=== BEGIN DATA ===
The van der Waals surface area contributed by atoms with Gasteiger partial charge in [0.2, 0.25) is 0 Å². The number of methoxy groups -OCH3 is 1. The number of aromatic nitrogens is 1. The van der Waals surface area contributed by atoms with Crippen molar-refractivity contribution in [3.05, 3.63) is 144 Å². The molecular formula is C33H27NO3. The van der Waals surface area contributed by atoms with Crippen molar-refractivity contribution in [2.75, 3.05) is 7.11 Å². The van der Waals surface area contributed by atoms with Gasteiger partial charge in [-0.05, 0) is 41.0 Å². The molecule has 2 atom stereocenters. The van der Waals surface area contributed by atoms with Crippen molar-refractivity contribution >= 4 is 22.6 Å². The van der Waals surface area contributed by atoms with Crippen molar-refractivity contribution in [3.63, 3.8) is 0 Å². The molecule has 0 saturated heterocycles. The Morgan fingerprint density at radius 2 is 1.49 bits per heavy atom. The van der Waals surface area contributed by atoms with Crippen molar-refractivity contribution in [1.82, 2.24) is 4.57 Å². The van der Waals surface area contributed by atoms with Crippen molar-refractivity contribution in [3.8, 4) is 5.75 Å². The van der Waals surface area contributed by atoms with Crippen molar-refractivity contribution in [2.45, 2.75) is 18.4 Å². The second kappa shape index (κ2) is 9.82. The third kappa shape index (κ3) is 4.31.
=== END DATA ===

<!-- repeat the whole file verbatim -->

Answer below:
The van der Waals surface area contributed by atoms with Gasteiger partial charge in [0.2, 0.25) is 0 Å². The number of methoxy groups -OCH3 is 1. The number of aromatic nitrogens is 1. The van der Waals surface area contributed by atoms with Crippen molar-refractivity contribution in [3.05, 3.63) is 144 Å². The molecular formula is C33H27NO3. The van der Waals surface area contributed by atoms with Crippen molar-refractivity contribution in [2.75, 3.05) is 7.11 Å². The van der Waals surface area contributed by atoms with Gasteiger partial charge in [-0.05, 0) is 41.0 Å². The molecule has 2 atom stereocenters. The van der Waals surface area contributed by atoms with Crippen molar-refractivity contribution >= 4 is 22.6 Å². The van der Waals surface area contributed by atoms with Crippen molar-refractivity contribution in [3.63, 3.8) is 0 Å². The molecule has 0 saturated heterocycles. The Morgan fingerprint density at radius 2 is 1.49 bits per heavy atom. The van der Waals surface area contributed by atoms with Crippen molar-refractivity contribution in [1.82, 2.24) is 4.57 Å². The van der Waals surface area contributed by atoms with Crippen molar-refractivity contribution in [3.8, 4) is 5.75 Å². The van der Waals surface area contributed by atoms with Crippen molar-refractivity contribution in [2.45, 2.75) is 18.4 Å². The second kappa shape index (κ2) is 9.82. The third kappa shape index (κ3) is 4.31.